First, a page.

According to a report in The Times she later married a Tasmanian known as "King Billy" who died in March 1871. By 1873, Truganini was the sole survivor of the Oyster Cove group, and was again moved to Hobart. She died three years later, having requested that her ashes be scattered in the D'Entrecasteaux Channel; she was, however, buried at the former Female Factory at Cascades, a suburb of Hobart. Within two years, her skeleton was exhumed by the Royal Society of Tasmania and later placed on display. Only in April 1976, approaching the centenary of her death, were Truganini's remains finally cremated and scattered according to her wishes .
Truganini is often considered to be the last full-blood speaker of a Tasmanian language. The Companion to Tasmanian History details three full blood Tasmanian Aboriginal women, Sal, Suke and Betty, who lived on Kangaroo Island in South Australia in the late 1870s and 'all three outlived Truganini.' There were also Tasmanian Aborigines living on Flinders and Lady Barron Islands. Fanny Cochrane Smith (1834–1905), outlived Truganini by 30 years and in 1889 was officially recognised as the last full blooded Tasmanian Aboriginal. Smith recorded songs in her native language, the only audio recordings that exist of an indigenous Tasmanian language.



Fanny Cochrane's mother and father, Tanganutura and Nicermenic, were two of the Tasmanian aborigines settled on Flinders Island in the 1830s by the Rev. George Augustus Robinson, and she was born on the island at Wybalenna. No indigenous name is known; Robinson gave European names to all the indigenous Tasmanians who arrived at the Island as part of his attempt to suppress their culture.
From the age of five to eight she lived in the home of Robert Clark, the Wybalenna preacher, and was then sent to the orphan school in Hobart to learn domestic service skills after which she returned to Wybalenna. She served as Clark's servant until the station closed in 1847. In 1847 her parents, along with the survivors of Wybalenna were removed to Oyster Cove.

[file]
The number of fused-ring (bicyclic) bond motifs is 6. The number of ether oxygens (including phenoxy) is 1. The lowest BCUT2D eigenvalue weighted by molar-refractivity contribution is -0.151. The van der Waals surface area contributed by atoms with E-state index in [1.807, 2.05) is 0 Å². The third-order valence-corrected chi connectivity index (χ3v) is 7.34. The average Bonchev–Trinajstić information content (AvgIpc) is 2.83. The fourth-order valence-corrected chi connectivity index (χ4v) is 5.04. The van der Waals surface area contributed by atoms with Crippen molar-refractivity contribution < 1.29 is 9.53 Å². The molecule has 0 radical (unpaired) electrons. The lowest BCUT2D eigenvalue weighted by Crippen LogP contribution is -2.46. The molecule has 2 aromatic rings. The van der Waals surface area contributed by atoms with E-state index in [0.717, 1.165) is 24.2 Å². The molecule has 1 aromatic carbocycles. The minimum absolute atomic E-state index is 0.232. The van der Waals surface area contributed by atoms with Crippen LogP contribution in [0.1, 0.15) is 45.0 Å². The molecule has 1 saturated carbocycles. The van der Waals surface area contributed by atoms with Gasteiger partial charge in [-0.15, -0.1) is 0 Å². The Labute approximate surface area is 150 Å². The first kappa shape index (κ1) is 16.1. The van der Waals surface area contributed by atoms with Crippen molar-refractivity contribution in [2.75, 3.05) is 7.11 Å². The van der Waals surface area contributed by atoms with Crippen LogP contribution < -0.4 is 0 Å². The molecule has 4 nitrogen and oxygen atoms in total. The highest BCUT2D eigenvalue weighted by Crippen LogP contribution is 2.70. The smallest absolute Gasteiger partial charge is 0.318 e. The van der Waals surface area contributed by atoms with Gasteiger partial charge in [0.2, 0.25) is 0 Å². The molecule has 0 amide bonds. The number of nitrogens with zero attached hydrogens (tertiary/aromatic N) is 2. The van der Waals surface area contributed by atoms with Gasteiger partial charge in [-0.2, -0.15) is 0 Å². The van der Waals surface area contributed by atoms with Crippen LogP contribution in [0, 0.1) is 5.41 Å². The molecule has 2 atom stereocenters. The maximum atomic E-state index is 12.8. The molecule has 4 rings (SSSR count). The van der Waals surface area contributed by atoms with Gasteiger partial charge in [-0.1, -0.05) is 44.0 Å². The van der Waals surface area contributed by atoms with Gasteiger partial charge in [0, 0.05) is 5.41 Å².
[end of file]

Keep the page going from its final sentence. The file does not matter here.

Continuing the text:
In 1997 the Royal Albert Memorial Museum, Exeter, England, returned Truganini's necklace and bracelet to Tasmania. In 2002, some of her hair and skin were found in the collection of the Royal College of Surgeons of England and returned to Tasmania for burial.

The only known recording of Tasmanian Aboriginal song and music. Fanny Cochrane Smith made this recording with Dr Horace Watson in 1899. The wax cylinder recordings of Tasmanian Aborigine, Fanny Cochrane Smith, are some of the earliest recordings ever made in Australia, and the only sound recording of the traditional Tasmanian Aboriginal language - preserving this language for time immemorial.



When you open the link you will find this photo , click the button arrowed to listen to the short story about Fanny Cochrane Smith.

Fanny Cochrane Smith recordings: 1899 and 1903
LINK

YouTube LINK


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Reply By: MUZBRY- Life member(Vic) - Sunday, Sep 07, 2014 at 08:05

Sunday, Sep 07, 2014 at 08:05
Thanks Doug
Muzbry
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Reply By: Off-track - Sunday, Sep 07, 2014 at 10:34

Sunday, Sep 07, 2014 at 10:34
Interesting, thanks Doug.

From this I can understand why some take great offence to naming places after people that have committed horrible acts. Port Arthur is one of those places.